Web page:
Pinkie orders Dallow to watch out for Prewitt. Then he climbs the stairs to his room, happy for the moment, thinking of his cozy little shabby home. Then he opens the door and sees that Rose has tidied it. He’s furious with her and he studies her face, trying to see how it will age and when she’ll begin morphing into a hag like Mrs. Prewitt. Then he reminds himself that he has guts and he can handle this. He tells Rose it’s fine, what she’s done with the room, and that he’s readied the car in case they have to skip town.
Pinkie is so impressionable that he now sees a second Mrs. Prewitt in Rose’s young face and frame. He is reacting to Prewitt’s contention that his wife has ruined his life. Pinkie is waiting for Rose to ruin his. All she’s really done, though, is rearrange his apartment.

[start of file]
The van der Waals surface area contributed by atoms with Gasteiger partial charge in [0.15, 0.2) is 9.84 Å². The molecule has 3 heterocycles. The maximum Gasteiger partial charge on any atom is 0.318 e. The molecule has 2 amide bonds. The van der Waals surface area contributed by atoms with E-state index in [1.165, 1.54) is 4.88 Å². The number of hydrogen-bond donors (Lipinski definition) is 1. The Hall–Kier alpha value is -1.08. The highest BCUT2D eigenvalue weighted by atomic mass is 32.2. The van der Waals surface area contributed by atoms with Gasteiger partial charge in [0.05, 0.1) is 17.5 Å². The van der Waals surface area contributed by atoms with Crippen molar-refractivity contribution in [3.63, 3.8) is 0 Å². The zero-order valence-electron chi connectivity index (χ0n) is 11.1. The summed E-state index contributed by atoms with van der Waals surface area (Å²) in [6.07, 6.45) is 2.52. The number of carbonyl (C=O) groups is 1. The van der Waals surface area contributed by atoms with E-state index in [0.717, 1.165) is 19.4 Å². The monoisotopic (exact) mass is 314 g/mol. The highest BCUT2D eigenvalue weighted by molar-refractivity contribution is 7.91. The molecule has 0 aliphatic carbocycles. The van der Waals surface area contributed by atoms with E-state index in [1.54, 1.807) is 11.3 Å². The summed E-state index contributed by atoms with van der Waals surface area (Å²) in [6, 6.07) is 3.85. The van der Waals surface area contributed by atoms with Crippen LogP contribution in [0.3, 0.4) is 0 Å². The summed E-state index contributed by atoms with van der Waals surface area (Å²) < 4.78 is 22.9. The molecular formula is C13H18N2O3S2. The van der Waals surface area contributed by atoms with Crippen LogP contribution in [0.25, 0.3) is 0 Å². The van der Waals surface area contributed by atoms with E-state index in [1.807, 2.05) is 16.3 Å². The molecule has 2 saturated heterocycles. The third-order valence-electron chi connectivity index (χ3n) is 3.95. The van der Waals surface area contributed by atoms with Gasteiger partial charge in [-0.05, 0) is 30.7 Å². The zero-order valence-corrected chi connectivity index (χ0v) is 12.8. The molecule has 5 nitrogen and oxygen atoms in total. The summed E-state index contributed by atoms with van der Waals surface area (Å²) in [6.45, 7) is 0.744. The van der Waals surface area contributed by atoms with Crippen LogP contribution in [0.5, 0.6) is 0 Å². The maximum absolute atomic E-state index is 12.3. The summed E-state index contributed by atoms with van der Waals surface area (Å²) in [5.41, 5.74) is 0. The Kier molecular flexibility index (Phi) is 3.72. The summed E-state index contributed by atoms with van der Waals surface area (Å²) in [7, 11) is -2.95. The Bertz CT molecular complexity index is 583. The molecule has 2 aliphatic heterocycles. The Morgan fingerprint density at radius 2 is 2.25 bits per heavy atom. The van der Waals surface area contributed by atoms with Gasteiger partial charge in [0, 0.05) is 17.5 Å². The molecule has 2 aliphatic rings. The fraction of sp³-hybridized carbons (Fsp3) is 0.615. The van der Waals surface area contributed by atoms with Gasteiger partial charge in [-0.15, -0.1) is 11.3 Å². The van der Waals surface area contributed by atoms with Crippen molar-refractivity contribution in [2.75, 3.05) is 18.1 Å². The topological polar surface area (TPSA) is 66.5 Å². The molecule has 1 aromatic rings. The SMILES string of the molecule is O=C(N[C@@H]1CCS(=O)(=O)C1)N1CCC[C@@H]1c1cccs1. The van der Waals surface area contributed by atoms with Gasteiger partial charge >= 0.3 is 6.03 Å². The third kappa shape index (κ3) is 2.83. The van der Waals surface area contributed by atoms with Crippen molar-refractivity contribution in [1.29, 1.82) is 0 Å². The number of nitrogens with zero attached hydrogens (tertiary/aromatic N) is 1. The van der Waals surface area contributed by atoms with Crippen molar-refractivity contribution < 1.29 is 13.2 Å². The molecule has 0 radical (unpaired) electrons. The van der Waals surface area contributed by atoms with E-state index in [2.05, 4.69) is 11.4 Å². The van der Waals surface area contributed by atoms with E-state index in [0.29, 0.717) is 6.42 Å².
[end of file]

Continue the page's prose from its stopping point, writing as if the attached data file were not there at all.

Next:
Rose passionately declares that that will never happen. Pinkie feels so boxed in by her certainty that he feels nostalgic about committing murder. Rose tells him she’s very happy and that he’s made her this way by being so good to her. In the next room, a baby starts wailing. Rose wishes someone would tend to it. Pinkie doesn’t understand why she cares. It’s not hers. Rose says no, but it might be, and if she had a child, she wouldn’t leave it alone all afternoon. The baby stops crying, and it dawns on Pinkie that Rose wants a child. He’s disgusted by the idea, but Rose looks at him with patience, knowing he will always cycle between revulsion and relief. That is the bargain she has made.
Rose, who is already acting in many ways like a mother to Pinkie, wants to mother the world. Pinkie, of course, wants to avoid fatherhood at all costs. Having finally learned to enjoy sex, he is still repelled by its consequences and by the thought of Rose bearing his child. Rose is wise beyond her years. She has already come to accept that life with Pinkie will never be stable or secure. She’ll always be at the mercy of his moods.